Goal setting can be a useful tool in many arenas. Nearly 90% of the time, setting specific and challenging goals leads to better performance than “do your best” goals or none at all. Goals can direct attention, mobilize effort, increase persistence, and help you form good strategies.
Writing down your goals can help you to achieve them. In addition, setting goals using a standardized method, such as the one described here, can help you stick with and feel you can accomplish those goals.
A popular goal-setting method is the “SMART” goal technique, which meets these criteria:
- Achievable or Action-oriented
Specific goals leave no room for doubt. For example, setting a goal to do better on your fitness tests might feel too large or vague a goal. Instead, break it up into a more narrowly focused target, such as “I want to improve my APFT run time.”
Decide how you’ll measure whether you’ve met a specific goal. For instance, you might want to shave 40 seconds off your APFT 2-mile run time (5 seconds off each quarter mile). Achievable goals like this serve as great milestones because they fuel motivation to set high goals and commit to them.
Achievable or Action-oriented
Set achievable, action-oriented goals by paying attention to the language you use. Rather than using words such as “I’ll try to shave 40 seconds from my time” (you might not) or even “I will shave off 40 seconds” (at some point in the future), say to yourself “I am shaving 40 seconds off my time” (that is, right now).
Set goals that are relevant for you. 40 seconds might be impossible if you’re already in top shape, or it might not be practical now if you’re in poor condition. But it could be just right if you’re reasonably fit yet with room to improve. It will be easier to stay engaged and feel rewarded in the process when you set goals that fit what is both important and possible for you at the current time.
Create goals that are time oriented for your overall goal and for the important sub-goals that can help you reach your larger goal.
Overall goal: Some improvements, especially ones related to long-term physical fitness, are dependent on individual factors, so the exact timeline will vary from person to person. For example, you might set a time frame to improve your run time by 40 seconds in 8 weeks, whereas your buddy might set the same goal over a 12-week time frame. Quantifying a time frame for the process allows you to set a realistic schedule around your performance goals.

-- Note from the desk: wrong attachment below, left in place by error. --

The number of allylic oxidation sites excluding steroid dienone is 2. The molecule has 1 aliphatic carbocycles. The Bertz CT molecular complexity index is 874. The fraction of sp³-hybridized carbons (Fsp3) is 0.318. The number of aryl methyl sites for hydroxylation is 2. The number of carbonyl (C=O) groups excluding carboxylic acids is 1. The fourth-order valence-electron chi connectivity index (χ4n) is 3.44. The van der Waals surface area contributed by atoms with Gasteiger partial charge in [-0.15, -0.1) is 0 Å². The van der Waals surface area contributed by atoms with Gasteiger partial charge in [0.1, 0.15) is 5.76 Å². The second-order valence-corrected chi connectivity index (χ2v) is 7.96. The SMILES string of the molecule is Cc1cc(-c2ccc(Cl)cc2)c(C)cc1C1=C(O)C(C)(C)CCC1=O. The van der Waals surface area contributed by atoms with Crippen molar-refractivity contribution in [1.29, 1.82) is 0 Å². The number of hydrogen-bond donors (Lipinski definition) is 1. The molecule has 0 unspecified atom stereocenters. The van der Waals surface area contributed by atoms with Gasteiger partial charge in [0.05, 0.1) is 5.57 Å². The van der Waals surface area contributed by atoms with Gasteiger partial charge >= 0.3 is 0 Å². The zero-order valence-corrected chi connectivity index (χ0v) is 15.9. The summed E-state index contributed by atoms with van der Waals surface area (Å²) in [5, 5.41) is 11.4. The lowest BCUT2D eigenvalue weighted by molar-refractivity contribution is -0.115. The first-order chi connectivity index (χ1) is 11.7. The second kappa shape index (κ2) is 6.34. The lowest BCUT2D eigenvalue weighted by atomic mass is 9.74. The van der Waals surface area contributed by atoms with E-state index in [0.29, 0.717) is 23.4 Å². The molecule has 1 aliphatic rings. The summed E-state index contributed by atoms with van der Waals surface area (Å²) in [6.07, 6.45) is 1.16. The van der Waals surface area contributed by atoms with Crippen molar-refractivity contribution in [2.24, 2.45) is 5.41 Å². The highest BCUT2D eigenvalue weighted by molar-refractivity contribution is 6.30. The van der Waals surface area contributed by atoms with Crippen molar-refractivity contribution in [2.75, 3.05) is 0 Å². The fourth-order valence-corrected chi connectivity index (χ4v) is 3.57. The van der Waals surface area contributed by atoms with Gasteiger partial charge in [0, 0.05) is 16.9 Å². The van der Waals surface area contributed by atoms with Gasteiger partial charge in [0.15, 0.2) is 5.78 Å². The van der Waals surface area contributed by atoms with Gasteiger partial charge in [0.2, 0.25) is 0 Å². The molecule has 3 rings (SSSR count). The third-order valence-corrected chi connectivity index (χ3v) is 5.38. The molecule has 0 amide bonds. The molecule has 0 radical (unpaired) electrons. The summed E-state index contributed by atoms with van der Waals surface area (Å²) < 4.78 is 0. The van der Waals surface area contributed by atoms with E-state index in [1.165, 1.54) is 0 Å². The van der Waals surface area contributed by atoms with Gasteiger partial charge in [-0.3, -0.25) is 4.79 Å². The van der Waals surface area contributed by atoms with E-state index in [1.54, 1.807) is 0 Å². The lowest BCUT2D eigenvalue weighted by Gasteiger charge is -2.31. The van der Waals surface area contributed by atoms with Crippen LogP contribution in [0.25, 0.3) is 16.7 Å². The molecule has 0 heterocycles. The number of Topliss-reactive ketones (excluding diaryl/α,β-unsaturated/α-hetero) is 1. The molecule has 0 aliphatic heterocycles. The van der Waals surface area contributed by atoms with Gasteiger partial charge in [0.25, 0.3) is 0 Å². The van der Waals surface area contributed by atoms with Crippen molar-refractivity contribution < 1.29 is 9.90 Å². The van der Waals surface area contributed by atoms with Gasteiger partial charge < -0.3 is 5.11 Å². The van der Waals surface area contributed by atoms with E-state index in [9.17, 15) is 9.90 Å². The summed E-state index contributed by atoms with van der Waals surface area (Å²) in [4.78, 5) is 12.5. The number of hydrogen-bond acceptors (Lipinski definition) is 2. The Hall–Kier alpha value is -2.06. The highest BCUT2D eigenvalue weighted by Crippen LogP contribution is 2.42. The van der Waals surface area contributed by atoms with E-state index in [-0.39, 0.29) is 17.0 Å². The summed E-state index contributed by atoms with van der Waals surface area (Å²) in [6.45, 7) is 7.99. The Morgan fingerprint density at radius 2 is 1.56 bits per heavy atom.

Sub-goals: Both performance goals and process goals can serve as sub-goals or benchmarks for monitoring progress toward your overall goals. Performance goals, such as shaving 5 seconds per week off your time, allow you to compare your performance between past and present rather than focus on your rank compared to others. Process goals are the important steps you take to accomplish your desired performance; they can be a bit more subjective but can still be quantified. For example, you might say, “I’m going to stick to my training schedule over the next 2 weeks. I will run at the designated time each day and follow through with recovery, with only one day I can reschedule.” By breaking down a larger goal into specific, smaller goals that can be accomplished in the near future, you’re more likely to move toward your larger goal step by step.
A word of caution with SMART goals: Don’t let them stifle innovation! If you set goals that are too rigid, you could keep yourself “in the box” rather than allowing yourself to take the risks required for big new ideas to develop. You want to find the right balance.
The examples here are about achieving optimal physical performance, but these tips can help you set SMART goals across all your pursuits! You can download, print, and use HPRC’s worksheet to help set your own SMART goals.
Learn more at our “Get into Fighting Weight” guide.